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Feature Article of Wednesday, 13 June 2012

Columnist: Akwasi-Yeboah, Cyril

The Rawling Factor, Kojo Adu-Asare And Ghana’s Fragile Peace

Ghanaians have recently come to terms with the factually unprecedented economic achievements of the Mills administration within a period of three years. But on the heels of that fact is a situation in which the peace of the beautiful country called Ghana is on the precipice. Politicians have now found the courage to declare war and defy the core values that underpin the principles of probity, accountability, integrity, freedom and justice. White collar criminals are having a field day, knowing that technicalities in the laws can be exploited in their favour. Slowly justice appears to be a mirage to the ordinary man. People who feel slighted by one person or the other are resorting to self-help by visiting mayhem on life and property. Previously peaceful parts of the country are now areas of security concern.

But in the light of all these, Honourable Kojo Adu-Asare and his ilk around the President keep hailing him, whiles in the same vain, are prepared to maul down former president Rawlings with a typical dogmatic fervour because the latter dared to draw the government’s attention to the paucity of the core values for which he and the NDC stand.

The likes of Mr Adu-Asare, who have found a comfortable haven in the government communication team, assign to themselves the duty to virulently attack anything and everything Rawlings. With reckless chutzpah, they deal with party differences on radio and in utter disregard for the consequences on the party’s internal structures, the government’s legitimacy in the eyes of the voter and the harmony of the Ghanaian society. This situation, coupled with the devolved father-for-all style of the President has weakened the moral centre of the NDC and also in our politics. Things are indeed falling apart! Even experienced cool heads and calm nerves are unable to consider intervening.

The government cannot continue to entertain the politics of patronage at the expense of voices of counsel and expect to bring its full potential to bear on the security and safety needs of Ghana. The essence of Rawlings activism is that the government cannot make any meaningful and lasting difference in the development of Ghana without founding those efforts on the core values of the party. This is not to absolve Rawlings from the open and oft abrasive manner his disagreements with the government. Whiles it is proper to register one’s disagreement with his mode of expressing those views, the substance of the views remain relevant. It is that which is being sacrificed by the anti-Rawlings zealots lurking around the government and its communication team.

In the 2008 elections, the NDC campaigned on the values of probity, accountability, integrity, freedom and justice. But looking into the ensuing months of the NDC government taking over power, politicians who reportedly made away with state property and some part of the collective wealth of the country have walked free. It becomes pertinent to ask some relevant question: What is the meaning of accountability when politicians are not accountable? What is the essence of justice when government cannot make politicians pay for the wrongs they commit against our collective wealth and interests? Today those who commit crimes with pens, cutlasses, guns, and their mouths are walking free. Those who observe these phenomenons are emboldened to realise self-help justice because there is no deterrence emanating from the institutions of justice and law enforcement.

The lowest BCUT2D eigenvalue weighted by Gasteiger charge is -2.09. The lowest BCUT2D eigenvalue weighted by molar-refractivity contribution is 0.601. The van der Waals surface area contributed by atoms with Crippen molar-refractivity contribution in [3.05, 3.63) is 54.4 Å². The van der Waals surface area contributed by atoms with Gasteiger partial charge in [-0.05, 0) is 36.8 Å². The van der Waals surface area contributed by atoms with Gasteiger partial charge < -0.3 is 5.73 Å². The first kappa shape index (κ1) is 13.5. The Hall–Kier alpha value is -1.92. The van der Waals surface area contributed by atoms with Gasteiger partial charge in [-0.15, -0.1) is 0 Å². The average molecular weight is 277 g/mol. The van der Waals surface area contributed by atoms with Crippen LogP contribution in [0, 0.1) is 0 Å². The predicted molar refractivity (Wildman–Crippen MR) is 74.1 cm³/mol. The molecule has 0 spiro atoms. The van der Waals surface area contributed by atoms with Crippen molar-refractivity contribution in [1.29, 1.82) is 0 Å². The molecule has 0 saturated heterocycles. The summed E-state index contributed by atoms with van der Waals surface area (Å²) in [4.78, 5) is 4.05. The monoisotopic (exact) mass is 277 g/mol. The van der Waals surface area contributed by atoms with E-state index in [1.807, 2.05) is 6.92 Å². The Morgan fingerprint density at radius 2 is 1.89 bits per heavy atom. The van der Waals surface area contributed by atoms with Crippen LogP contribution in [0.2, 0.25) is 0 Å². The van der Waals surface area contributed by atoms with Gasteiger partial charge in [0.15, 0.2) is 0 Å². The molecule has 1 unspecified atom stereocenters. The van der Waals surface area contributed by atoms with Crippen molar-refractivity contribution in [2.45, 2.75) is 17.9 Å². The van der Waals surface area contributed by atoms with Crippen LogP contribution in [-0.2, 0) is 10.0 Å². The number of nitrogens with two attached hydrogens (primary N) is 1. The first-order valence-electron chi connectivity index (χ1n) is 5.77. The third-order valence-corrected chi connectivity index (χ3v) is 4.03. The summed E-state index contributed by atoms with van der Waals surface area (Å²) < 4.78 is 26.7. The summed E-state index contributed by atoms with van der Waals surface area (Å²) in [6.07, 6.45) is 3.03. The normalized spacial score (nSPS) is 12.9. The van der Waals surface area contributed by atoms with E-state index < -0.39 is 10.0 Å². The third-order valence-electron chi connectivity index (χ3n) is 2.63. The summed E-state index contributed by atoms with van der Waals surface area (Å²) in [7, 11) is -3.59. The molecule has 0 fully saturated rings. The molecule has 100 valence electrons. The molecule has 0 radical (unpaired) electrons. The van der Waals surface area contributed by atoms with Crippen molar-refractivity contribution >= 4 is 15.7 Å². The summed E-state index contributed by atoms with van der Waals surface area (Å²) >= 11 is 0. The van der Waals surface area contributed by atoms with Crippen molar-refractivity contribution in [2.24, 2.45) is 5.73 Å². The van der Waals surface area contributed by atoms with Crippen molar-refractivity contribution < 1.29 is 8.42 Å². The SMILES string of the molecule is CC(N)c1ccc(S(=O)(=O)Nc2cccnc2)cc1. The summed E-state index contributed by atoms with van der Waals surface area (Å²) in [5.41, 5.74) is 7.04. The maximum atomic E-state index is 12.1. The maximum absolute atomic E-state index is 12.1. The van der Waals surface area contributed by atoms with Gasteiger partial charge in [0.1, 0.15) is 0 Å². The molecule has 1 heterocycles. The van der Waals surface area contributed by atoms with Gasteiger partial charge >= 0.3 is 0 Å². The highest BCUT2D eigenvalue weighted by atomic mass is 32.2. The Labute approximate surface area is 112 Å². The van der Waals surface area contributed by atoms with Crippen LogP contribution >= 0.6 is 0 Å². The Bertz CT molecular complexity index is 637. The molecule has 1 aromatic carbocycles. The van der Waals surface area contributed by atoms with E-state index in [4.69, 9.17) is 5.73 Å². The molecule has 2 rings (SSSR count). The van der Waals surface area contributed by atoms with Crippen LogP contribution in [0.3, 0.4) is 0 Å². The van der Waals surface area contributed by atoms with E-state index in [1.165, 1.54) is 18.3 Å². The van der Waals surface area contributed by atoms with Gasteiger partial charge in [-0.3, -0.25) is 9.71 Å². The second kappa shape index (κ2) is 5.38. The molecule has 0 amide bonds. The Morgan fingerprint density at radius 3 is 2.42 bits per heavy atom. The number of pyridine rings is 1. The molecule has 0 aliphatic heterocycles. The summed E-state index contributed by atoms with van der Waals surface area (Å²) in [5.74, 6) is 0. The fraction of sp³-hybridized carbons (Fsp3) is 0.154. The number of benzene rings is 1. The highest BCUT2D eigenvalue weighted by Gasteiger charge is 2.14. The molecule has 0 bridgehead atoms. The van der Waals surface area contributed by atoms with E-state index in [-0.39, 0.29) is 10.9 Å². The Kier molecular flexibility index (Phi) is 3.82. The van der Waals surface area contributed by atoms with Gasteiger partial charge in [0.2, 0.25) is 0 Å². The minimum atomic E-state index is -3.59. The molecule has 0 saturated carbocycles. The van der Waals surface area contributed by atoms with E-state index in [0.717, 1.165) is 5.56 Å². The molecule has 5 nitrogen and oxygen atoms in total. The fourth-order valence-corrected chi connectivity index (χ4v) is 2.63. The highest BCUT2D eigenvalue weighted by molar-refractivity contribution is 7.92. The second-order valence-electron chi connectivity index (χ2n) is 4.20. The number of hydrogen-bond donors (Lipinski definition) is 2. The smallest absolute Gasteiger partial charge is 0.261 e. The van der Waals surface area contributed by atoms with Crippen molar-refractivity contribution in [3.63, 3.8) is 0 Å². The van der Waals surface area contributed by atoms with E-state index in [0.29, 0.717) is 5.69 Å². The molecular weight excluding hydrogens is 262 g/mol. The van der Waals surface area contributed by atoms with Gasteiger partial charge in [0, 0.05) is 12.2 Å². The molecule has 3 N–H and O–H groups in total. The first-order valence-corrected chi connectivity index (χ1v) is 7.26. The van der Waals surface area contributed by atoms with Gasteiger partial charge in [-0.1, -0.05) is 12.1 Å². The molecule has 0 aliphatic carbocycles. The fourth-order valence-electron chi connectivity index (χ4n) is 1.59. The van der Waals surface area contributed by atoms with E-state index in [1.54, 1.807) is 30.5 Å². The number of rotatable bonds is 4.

The father-for-all policy is not working. White and other collar criminals are having a field day. It is in this context that the essence of the Rawlings critique of the Mills government is very relevant. It is beggars’ belief that, Mr Adu-Asare stood on the roof tops to declare that the Rawlings Factor is diminishing. If the import of his statement was that, the Rawlings factor which is synonymous with the values of the NDC are diminishing, the observations I make here strongly support that standpoint. But Mr Adu-Asare’s point was that he is “fed up to the marrow with anything Rawlings” and did not “intend wasting much time because nothing will change”. Clearly, this Member of Parliament is experiencing a cognitive dissonance in the light of the values for which Rawlings kept speaking.

To him and his ilk, I make the following points from which they cannot run, whether they like Rawlings or not:

You cannot ignore probity and expect to enjoy legitimacy; You cannot fail to be accountable and expect the government to enjoy loyalty from the people; You cannot deny the people justice and expect them not to find alternative avenues to effect justice.

The violence we are witnessing across the country is a direct consequence of the failure of government to forcefully assert (not with reckless abandon) the values that brought it into being. And as long as the praise-singers continue to fail to offer constructive criticisms to the government and impudently attack those who do, the decadence we are witnessing will worsen. It is this which makes the Rawlings Factor ever-relevant.

All the unprecedented achievements will come to naught if the morale and moral decay continues. From the utterances of Kennedy Agyapong, the Ekumfi murder, Wa, Ho, Hohoe and to the Woyome scandal, one thing is clear: the father-for-all, coupled with the denial of the values embodied in Rawlings is not working. Unpatriotic citizens and criminals understand only one language, which Rawlings speaks rather clearly. Deny the Rawlings factor and your house will be founded on sandy grounds.

We must change course now. There is no time to waste. Ghana is at a dangerous precipice.

Cyril Akwasi-Yeboah, London.

cyrilyeboah@googlemail.com

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